//Spotlight on: P&O Cruises

Spotlight on: P&O Cruises

Paul Ludlow, president of P&O, tells Sam Ballard why the brand has prospered over its 180-year history – and how it will continue to do so.

P&O Cruises’ Paul Ludlow

This year was meant to be the biggest in P&O Cruises’ history. The line – which prides itself on offering “the best of British” – is part of the Carnival Corporation family – the biggest cruise conglomerate in the world. However, the safety of being in one of the largest companies in the world has failed to shield it from the Covid-19 pandemic and a virus that does not discriminate. 

Carnival’s share price fell by more than 60 per cent in March alone. The virus has put the world into lockdown and ensured that cruise ships stop sailing for months on end – not an ideal time for P&O Cruises to be launching the biggest ship in its history.

“P&O cruises represents the best of Britain,” said president of P&O Cruises Paul Ludlow, speaking before the pandemic hit. “It always reflects the Britain of today. And I think that one of the reasons why we’ve been so successful is that we’ve always been able to dial into trends, consumer habits and people’s desires in order to reflect a holiday to them which they are going to enjoy.” 

As a company with more than 180 years of heritage, the fact that 2020 is arguably the most important in its history is no mean feat. However, that’s what happens when you plan to launch the biggest ship in your entire history: Iona.

By any measure, Iona is big. At a massive 183,900 gross tonnes, it weighs more than the first five ships in P&O’s modern history combined – Arcadia, Uganda, Oriana, Canberra and Sea Princess – and takes a fair chunk of the second Arcadia, which launched in 1988.

Iona allows us to continue to be relevant,” says Ludlow. “It allows us to create stories to give people memories that they’re going to treasure.”

At 5,200 passengers, Iona dwarfs P&O’s most recent ship, Britannia, which can handle up to 3,600 passengers. It will feature a host of new features including the SkyDome, a huge atrium that will combine daytime lounging by the pool with a space for evening entertainment beneath the stars. It’s all about offering British passengers the chance to travel the world while enjoying their home comforts. Until recently, the timing seemed perfect.

Last year, two million British passengers took a cruise for the first time. The milestone – which will become a high watermark for the industry after the months-long cancellation of cruises because of Covid-19 – is going to rely on the collective genius of cruise lines to not only bring past guests back, but get the elusive first-timers on board, too. For P&O Cruises and Iona, the launch has been peppered with brand partnerships aimed at drawing in new crowds, the biggest reveal of all being Gary Barlow as a brand ambassador.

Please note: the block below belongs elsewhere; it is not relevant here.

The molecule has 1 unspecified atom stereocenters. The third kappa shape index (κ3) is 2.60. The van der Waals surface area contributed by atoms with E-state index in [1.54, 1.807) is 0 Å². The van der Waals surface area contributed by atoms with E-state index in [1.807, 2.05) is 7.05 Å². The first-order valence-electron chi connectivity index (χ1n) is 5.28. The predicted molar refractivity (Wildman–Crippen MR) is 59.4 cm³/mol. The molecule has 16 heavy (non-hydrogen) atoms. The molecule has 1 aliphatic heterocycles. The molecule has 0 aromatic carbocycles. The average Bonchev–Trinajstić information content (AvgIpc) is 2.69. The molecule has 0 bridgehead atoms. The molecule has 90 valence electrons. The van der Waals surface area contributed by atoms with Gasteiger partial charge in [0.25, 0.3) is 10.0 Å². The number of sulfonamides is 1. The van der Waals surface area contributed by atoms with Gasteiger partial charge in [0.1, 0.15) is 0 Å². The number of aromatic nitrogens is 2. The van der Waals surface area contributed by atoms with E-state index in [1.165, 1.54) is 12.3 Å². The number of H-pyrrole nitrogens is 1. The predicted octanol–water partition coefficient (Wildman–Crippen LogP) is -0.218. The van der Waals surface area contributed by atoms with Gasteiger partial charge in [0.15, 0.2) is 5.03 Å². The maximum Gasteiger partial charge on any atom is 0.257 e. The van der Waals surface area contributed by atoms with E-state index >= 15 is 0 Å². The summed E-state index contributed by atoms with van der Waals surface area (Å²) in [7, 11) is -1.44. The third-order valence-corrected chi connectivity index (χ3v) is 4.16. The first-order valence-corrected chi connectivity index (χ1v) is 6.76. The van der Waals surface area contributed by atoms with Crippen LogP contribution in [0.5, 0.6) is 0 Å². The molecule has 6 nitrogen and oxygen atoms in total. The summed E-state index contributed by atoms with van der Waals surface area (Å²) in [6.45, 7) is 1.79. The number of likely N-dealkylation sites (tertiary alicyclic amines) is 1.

“It creates excitement for the sector, undoubtedly,” Ludlow says. “The cruise industry moves at a pace like no other. People are innovating, people are evolving in a way which continues to create incredible consumer excitement. The growth that the sector has seen in the
past ten years has been like no other sector in the UK holiday market. And I think with the new ships that are coming online over the next three to five years, that growth will continue.” 

However, while innovation is crucial for the future of the industry, it goes hand in hand with offering a value proposition that few others can compete with, according to the P&O boss.

“The value that guests get from a cruise holiday is like no other. And, because guests can trust us, they keep coming back. In the uncertain world that we live, people need certainty. And they want to go on holiday and trust that they’re going to get the return from their holiday that they need. And that’s why they choose P&O Cruises.”

However, with the company’s inventory growing 55 per cent over the next five years – Iona will be followed by a sister ship in 2022 – one thing is clear: P&O will need the support of the trade to achieve that ambition, particularly after the coronavirus pandemic subsides. 

“The brand won’t be successful without front-line travel agents,” says Alex Delamere-White, vice president of sales & marketing at P&O Cruises. “So we
need these travel agents to be advocates for the holiday.”

Trade engagement has been a key component of travel brand sales strategies in recent years. Companies have become ever more inventive in their courtship of travel agents, from incentives to schemes that act as clubs – with benefits piling up the more agents engage, and ultimately sell. For P&O Cruises, that takes the form of Shine.

Delamere-White explains: “It [Shine] is a programme where agents can become ambassadors of our brand. It has exceeded our expectations. Shine now has 14,500 members, which is incredible. Agents are all being rewarded and recognised. 

“We measure engagement by how many travel agents are registering their select price bookings. In 2019 it was 85 per cent. That means nine in ten bookings made by a travel agent are being rewarded. That has completely exceeded our expectations.”

It will be crucial that P&O – and the wider industry – continues to engage agents as we pass through this crisis. The key to success for companies like P&O is to maintain the strength of their brand. 

Ludlow adds: “We have absolute clarity of who we are as a brand. We are the best of British. If you want to come on holiday with us, you absolutely know what you’re going to get and you know that you can count on it, because you can put your trust in P&O Cruises.

“When the world is difficult, that’s when really strong brands can prosper. And that’s why I believe we’ve prospered, because we’ve got a rock solid brand that people trust.”

In 180 years of history – through world wars and Brexit – this could be P&O’s toughest challenge yet.